The growth in Catholic Studies comes at a time when religious studies programs across the country are reporting an upsurge in student interest.
"I think the experience of Catholics in the modern world—the religious experience, the practices, the aesthetics, the iconography, and theology—is an interesting place from which to look at modern culture," says Professor Orsi. "It raises questions that are provocative. At the same time, modern culture raises questions that are provocative about Catholic experience."
Orsi brings a strikingly broad approach to his studies, combining the depth of the historian, the insights of a psychologist, and the on-the-ground approach of the ethnographer with his understanding of religious belief and practice.
Going out in the field and asking questions of Catholics in the '70s and '80s, studying them from an anthropological perspective, struck some Catholics as deeply disrespectful, says Orsi. That is not what scholars of religion did in those days. Yet his research has plowed new territory, raising questions about Catholicism and American religion, and, by extension, broader questions about the study of religion itself.
His book "Thank You, Saint Jude: Women's Devotion to the Patron Saint of Hopeless Causes" won an award in social history from the Organization of American Historians. "It was about a shrine in Chicago in particular years among particular populations," says Orsi. "But I used that to open up questions of how people relate to special beings like saints, and what the impact of those relationships is in their everyday lives. Then I asked questions about how we talk about St. Jude or the Buddha or Bodhisattva as a figure in people's lives."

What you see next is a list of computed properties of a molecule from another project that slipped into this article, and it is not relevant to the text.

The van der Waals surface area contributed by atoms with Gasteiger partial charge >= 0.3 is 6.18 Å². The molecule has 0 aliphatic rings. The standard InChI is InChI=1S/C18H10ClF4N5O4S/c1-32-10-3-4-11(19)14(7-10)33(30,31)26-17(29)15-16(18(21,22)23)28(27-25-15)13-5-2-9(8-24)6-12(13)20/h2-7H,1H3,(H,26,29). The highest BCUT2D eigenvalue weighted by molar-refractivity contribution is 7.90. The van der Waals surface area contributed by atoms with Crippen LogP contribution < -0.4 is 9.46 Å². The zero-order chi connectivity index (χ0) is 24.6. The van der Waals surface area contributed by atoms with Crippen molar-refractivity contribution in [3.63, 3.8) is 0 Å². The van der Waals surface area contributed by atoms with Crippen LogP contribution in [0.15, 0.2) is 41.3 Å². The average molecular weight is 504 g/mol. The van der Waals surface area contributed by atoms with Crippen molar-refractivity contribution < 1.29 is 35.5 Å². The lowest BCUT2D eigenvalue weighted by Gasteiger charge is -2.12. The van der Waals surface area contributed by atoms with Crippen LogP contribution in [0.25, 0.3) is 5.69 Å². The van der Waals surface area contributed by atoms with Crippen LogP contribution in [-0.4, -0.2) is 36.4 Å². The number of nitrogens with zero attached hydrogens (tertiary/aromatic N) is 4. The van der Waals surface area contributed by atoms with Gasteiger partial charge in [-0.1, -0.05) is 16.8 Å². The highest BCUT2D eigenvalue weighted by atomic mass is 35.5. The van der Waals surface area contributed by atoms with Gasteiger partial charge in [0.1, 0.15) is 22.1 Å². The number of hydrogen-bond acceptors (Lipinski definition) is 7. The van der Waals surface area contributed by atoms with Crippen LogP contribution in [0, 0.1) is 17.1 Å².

As a teacher, he is known to be forceful, funny, and deeply engaging. His undergraduate students, in written evaluations, say his class "Medicine, Suffering, and the West" can be life-changing.
Orsi explains, "All religions, and Catholicism in particular, have something to say about pain and suffering: either they intensify the experience of pain, or they require the experience of pain, or they help explain experiences of pain, or they help heal pain. It's fundamental to pain studies that people in pain lose their voice, which is both a physical and a political reality. So I tell students we first have to understand what culture is, then we have to understand what pain is. It is only in the last third of the class that we can talk about religion. Because if we go right in, then people will look at a healing service and say, 'Does it work?' but the question is, 'What gets healed?'"